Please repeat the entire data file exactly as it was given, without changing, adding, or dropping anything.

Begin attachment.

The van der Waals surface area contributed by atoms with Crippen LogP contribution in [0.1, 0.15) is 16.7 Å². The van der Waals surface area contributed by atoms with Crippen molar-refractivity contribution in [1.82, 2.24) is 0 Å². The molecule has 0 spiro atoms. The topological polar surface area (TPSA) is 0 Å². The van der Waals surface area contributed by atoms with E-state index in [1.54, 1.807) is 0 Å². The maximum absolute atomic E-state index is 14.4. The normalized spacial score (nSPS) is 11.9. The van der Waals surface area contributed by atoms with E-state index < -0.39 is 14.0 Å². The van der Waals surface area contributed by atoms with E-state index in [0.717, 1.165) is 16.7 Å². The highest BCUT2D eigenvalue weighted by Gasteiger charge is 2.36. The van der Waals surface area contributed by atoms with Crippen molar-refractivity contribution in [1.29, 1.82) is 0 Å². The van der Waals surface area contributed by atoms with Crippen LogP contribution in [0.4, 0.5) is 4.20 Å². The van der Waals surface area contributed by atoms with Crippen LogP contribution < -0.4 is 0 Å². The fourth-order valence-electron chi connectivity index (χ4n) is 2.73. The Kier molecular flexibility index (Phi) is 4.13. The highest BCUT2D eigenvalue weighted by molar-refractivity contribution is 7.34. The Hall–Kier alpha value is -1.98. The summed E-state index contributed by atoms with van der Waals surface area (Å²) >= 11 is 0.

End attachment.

The van der Waals surface area contributed by atoms with Crippen LogP contribution in [0.1, 0.15) is 16.7 Å². The van der Waals surface area contributed by atoms with Crippen molar-refractivity contribution in [1.82, 2.24) is 0 Å². The molecule has 0 spiro atoms. The topological polar surface area (TPSA) is 0 Å². The van der Waals surface area contributed by atoms with E-state index in [1.54, 1.807) is 0 Å². The maximum absolute atomic E-state index is 14.4. The normalized spacial score (nSPS) is 11.9. The van der Waals surface area contributed by atoms with E-state index < -0.39 is 14.0 Å². The van der Waals surface area contributed by atoms with E-state index in [0.717, 1.165) is 16.7 Å². The highest BCUT2D eigenvalue weighted by Gasteiger charge is 2.36. The van der Waals surface area contributed by atoms with Crippen molar-refractivity contribution in [1.29, 1.82) is 0 Å². The van der Waals surface area contributed by atoms with Crippen LogP contribution in [0.4, 0.5) is 4.20 Å². The van der Waals surface area contributed by atoms with Crippen LogP contribution < -0.4 is 0 Å². The fourth-order valence-electron chi connectivity index (χ4n) is 2.73. The Kier molecular flexibility index (Phi) is 4.13. The highest BCUT2D eigenvalue weighted by molar-refractivity contribution is 7.34. The Hall–Kier alpha value is -1.98. The summed E-state index contributed by atoms with van der Waals surface area (Å²) >= 11 is 0.